Breaking News Consumer's Handbook: Terrorism Edition

Friday, November 20, 2015

Drawing on reporters, terrorism experts, and the media's best and worst impulses, a Breaking News Consumer's Handbook for the coverage after an act of terror.

The Turkey Who Loved My Wife (Repeat)

Thursday, November 19, 2015

Radiolab's Robert Krulwich tells the story of a turkey that put the moves on his wife, and On The Media's Brooke Gladstone shows us how NOT to make dessert.

This guy reads the New York Times over brunch. But probably not the way you do.

Friday, November 13, 2015

Many seek out articles not because they inspire them but because they infuriate. Hence the venerable tradition of "hate-reading" the New York Times' Style and Real Estate sections.

He doesn't just want you to click; he wants you to care. Meet the 'Carebot.'

Friday, November 13, 2015

The current metric for online articles shows how much we click. NPR is creating a metric that shows how much we care.

We all cried when we saw this photo. Then we forgot.

Friday, November 13, 2015

A close study of European newspapers found that the moving image of a dead Syrian boy, Aylan Kurdi, only made a small impact on the overall coverage of the migrant crisis in Europe. 

Is the Internet broken? Can we fix it?

Friday, November 13, 2015

In the desperate pursuit of clicks - and the advertising dollars that come with clicks - online publishers have realized the best way to grab our attention is to make us furious.

Want to know how Upworthy makes you feel things? Here's how.

Friday, November 13, 2015

Upworthy is built on curating and creating content that moves its audiences enough to share it on social media. But its also reviled for its sensationalist brand of headline.

The Media Skirmish in Missouri Isn’t About the Media. It’s About Race.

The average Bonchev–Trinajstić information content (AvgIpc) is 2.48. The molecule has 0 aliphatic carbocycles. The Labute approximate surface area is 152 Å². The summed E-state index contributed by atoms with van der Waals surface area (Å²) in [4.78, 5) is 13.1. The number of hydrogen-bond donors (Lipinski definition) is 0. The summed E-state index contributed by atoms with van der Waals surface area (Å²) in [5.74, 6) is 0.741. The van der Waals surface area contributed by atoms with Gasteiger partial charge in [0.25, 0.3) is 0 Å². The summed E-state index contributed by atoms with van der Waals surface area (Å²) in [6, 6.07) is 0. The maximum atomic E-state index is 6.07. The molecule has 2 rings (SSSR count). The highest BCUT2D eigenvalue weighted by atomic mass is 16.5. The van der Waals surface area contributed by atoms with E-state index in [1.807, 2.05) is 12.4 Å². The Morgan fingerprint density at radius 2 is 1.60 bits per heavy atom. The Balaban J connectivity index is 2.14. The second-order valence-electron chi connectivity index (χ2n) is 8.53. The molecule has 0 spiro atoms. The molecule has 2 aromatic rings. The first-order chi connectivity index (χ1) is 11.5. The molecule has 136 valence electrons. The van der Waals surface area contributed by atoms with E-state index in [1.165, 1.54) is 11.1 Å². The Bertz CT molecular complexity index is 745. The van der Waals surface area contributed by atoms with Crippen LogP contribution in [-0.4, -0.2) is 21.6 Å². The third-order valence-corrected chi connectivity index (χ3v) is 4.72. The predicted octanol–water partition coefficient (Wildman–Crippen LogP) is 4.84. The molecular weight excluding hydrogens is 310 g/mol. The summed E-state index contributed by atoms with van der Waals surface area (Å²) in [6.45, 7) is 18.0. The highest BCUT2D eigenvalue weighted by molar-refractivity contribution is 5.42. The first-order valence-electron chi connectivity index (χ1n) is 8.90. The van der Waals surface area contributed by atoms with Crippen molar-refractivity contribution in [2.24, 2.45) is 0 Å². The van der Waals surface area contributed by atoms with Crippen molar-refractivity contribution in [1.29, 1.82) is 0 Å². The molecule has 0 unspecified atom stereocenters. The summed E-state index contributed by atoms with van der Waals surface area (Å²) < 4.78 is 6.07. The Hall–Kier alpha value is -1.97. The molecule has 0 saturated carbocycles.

Friday, November 13, 2015

Student protesters at the University of Missouri blocked media access in a confrontation caught on video. A reporter reflects on why the movement is keeping the press at arm's length.

Virtual reality might change the way you see the world

Friday, November 13, 2015

Last week, the New York Times sent 1.2 million subscribers a set of virtual reality cardboard headsets. How much does the technology really move the needle on empathy?

Twitter Turned Its Star Into a Heart. :’-(

Friday, November 13, 2015

Twitter replaced its icon for favorites, the star, with a heart. Emily Bell, director of the Tow Centre for Digital Journalism, explains why she really doesn’t heart... the heart.  

Marco Rubio: The Frontrunner in Third

Friday, October 30, 2015

Marco Rubio has been polling at a steady third - or lower - for months, so why have so many in the media tapped him as the favorite to win the Republican nomination?

"Ferguson Effect" Theory Falls Apart

Friday, October 30, 2015

Law Professor Jeffrey Fagan debunks the "Ferguson effect" theory - the idea that increased visibility and public scrutiny of police action impedes policing and encourages crime.